Monday, February 13, 2017
“The arc of the moral universe is long, but it bends towards justice.”
Martin Luther King, Jr.
Pope Francis makes it clear in Laudato Si, his magisterial encyclical on the environment and equality, (https://laudatosi.com/watch), that the moral universe encompasses nature as well as humans (indeed, that it is nonsensical to consider one without the other). I suspect Martin Luther King, Jr. would agree. I wonder, though, whether the trajectory really is an arc. These days, it…
Tuesday, February 7, 2017
“Nothing wholly admirable ever happens in this country except the migration of birds.”
Brooks Atkinson would agree that there has been a lot admirable happening this week. We are in that magical season when winter residents are still here, (this includes northerners, but today I’m writing about birds), but spring migrants have begun arriving from the tropics.
Bear Island in the ACE basin was alive with ducks, swans, white pelicans and avocets, but also with…
Wednesday, February 1, 2017
There has been a lot of news this week about power – the power of nature and of people, for good and for ill, on its use and abuse, and on its limits. To begin with, what better application of power could there be than promoting local, healthy food?
This article from the Post and Courier identifies the power behind the (local) fork. It turns out that two of the 25 local food power brokers…
Monday, January 23, 2017
Last week I wrote that January 2017 set a temperature record in Charleston. According to the New York Times and the Washington Post (with very impressive graphics), the National Oceanographic and Atmospheric Administration reported this week that the earth also set a temperature record. 2016 was officially the hottest year ever recorded.
Meanwhile, President Trump’s cabinet nominees are being interrogated by…
Wednesday, January 18, 2017
Every year we join the farmers in crop production planning where we discuss all things fruits and vegetables. Working together, we discuss what to plant, when best to plant, and how much to plant. This process helps us further our mission to create a consistent and diverse supply of local produce for the buyers, and hence, the community. Check out this awesome…
Monday, January 16, 2017
This week’s news featured some of the Lowcountry’s most noteworthy places – some threatened with disappearing, others disparaged as oversized, some on the brink of revival, others endowed with national significance.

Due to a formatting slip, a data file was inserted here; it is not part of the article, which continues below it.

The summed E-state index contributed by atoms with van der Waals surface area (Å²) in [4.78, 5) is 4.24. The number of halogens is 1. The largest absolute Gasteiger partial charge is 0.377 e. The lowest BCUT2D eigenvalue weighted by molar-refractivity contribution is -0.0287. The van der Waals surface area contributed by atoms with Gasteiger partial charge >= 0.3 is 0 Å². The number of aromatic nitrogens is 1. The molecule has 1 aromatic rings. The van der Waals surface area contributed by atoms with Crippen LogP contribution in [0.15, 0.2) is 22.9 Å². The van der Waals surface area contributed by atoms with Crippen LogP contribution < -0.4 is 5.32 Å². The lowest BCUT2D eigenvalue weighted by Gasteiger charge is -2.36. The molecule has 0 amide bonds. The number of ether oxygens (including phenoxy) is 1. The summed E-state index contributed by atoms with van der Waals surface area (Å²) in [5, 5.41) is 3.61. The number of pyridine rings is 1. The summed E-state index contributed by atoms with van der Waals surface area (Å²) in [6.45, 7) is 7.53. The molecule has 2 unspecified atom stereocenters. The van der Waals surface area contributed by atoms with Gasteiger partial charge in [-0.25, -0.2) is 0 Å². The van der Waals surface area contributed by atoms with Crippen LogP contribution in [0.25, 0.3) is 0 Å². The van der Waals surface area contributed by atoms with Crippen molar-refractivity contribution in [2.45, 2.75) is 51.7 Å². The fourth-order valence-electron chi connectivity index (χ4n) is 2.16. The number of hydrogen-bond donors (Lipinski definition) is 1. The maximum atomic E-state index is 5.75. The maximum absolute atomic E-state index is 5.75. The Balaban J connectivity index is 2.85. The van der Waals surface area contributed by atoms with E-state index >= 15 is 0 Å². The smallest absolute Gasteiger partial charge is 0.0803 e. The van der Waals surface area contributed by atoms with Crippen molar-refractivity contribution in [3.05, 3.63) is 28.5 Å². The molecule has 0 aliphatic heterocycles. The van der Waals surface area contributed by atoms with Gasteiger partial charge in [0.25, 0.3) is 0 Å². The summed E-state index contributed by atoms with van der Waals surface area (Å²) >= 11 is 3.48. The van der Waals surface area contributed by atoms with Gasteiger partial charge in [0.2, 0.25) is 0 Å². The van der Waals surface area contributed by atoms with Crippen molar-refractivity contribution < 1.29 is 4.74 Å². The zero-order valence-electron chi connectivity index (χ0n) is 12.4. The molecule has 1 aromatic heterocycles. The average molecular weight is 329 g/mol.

But first, you probably noticed that most of this month has not felt like January. In fact, Charleston set a temperature record on Friday the 13th, (ominously), of 80 degrees. While this may have been exciting if you were headed for the beach, people…
Monday, January 9, 2017
For no good reason, I’ll begin this week’s news roundup at the planetary level and progress to the local. (There is just as much logic for going the other direction.)
In the past I’ve hesitated to include articles on the debate over climate science. The conclusion that human activity is the primary driver of global warming (and ocean acidification, and rising sea levels and other related phenomena) is so rigorous, so pervasive, so multi-disciplinary and…
Tuesday, January 3, 2017
I hope everyone enjoyed the New Year’s weekend, with delightfully, accurately seasonal temperatures on New Year’s Eve.
It may take years for historians to understand the implications of 2016. (Ordinary people might make sense of it more quickly.) But here are a number of accomplishments we can all celebrate on face value.
As this editorial from the Island Packet reveals, the coast is better off for the passage of an updated beachfront management act. And the…
Tuesday, December 27, 2016
Christmas Day was beautiful in Charleston, but unseasonably warm. The Battery was packed with all types of vehicles – skateboards and bikes (some of which almost certainly arrived by sleigh Christmas Eve), exotic three wheeled motorcycles, conventional cars, and most of all, self-propelled humans. (More on that topic shortly…)
In the Christmas spirit, this article from the Post and Courier reports that the increased value of frankincense, one of the three gifts of the magi,…
Monday, December 19, 2016
This must sound like a familiar refrain. The Post and Courier reports that the S.C. State Transportation Infrastructure Bank (STIB) has once more postponed the final internment of the I-526 extension to rural John’s Island. The project, estimated to cost $750 million, (the most expensive transportation project in the state’s history), faces a funding shortfall of more than $300 million.
Earlier this year the STIB gave the county an ultimatum – either come up with…